Sunday, September 26, 2010

Mini Review: The 19th Wife

My neighborhood book group read The 19th Wife by David Ebershoff for our 100th book and met at a restaurant last week to celebrate and discuss it. This is one of those books I never would have read if it wasn't for my book group, but I'm glad I did.

This novel is really two interwoven stories: the story of Brigham Young's so-called 19th wife who divorced him in the late 1800's and helped to outlaw polygamy and a modern murder mystery set in an isolated religious compound where polygamy is still practiced today.

The novel goes back and forth between the two stories and relies heavily on historical fact. In fact, about a quarter of the way through, I skipped ahead to the Afterword to read about how much of it was fact and how much was fiction. The historical context is fascinating (much more so than I expected) and the modern mystery is filled with unexpected twists. After I described the book to my husband, he started reading it himself!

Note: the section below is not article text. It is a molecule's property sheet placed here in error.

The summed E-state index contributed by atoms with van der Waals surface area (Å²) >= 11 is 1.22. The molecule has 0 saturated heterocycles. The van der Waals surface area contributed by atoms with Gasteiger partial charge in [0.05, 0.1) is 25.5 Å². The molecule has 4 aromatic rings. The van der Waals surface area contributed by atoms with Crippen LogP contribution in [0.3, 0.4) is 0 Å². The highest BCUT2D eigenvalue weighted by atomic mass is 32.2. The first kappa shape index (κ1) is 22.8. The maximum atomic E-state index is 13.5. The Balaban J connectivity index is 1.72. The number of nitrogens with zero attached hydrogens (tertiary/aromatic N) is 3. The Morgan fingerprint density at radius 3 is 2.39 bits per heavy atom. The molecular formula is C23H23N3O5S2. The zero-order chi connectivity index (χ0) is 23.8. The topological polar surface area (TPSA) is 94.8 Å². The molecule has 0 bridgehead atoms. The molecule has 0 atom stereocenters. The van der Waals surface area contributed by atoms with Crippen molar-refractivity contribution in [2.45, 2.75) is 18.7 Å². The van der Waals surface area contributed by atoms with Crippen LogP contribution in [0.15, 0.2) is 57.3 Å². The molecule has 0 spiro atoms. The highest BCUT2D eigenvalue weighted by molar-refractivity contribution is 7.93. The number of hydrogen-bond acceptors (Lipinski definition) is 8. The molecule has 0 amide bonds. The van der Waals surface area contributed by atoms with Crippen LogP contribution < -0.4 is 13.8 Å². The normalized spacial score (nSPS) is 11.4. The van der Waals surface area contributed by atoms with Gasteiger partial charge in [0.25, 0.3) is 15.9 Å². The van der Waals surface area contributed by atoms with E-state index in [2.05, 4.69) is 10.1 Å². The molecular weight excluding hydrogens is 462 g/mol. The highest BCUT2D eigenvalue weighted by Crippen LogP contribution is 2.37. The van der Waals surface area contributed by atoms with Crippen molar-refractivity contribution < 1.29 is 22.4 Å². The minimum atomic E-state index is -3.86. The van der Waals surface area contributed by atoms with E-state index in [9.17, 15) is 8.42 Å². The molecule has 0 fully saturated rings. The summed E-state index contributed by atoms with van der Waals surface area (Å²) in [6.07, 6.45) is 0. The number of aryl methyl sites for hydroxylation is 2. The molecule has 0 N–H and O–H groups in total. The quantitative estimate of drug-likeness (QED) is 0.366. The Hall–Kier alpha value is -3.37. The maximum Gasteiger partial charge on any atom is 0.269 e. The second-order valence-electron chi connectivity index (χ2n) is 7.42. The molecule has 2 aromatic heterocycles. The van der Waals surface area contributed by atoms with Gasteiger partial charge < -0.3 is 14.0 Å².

This must be a hot topic because on the Today show last week, I saw an interview with a modern-day polygamist and his four wives who are starring in a new reality series on TLC, Sister Wives.

Mini Review: The Shipping News

Even though I don't have the time or energy to write full reviews here right now, I decided to post the mini reviews that I write on Goodreads for the adult books I read.  I post full reviews of kids' and teens' books at my other blog, Great Books for Kids and Teens.  So, my mini review of The Shipping News by E. Annie Proulx:

I just finished this award-winning novel (it won both the Pulitzer Prize and the National Book Award) for one of my book groups. I saw the movie starring Kevin Spacey years ago and have wanted to read the book for a long time.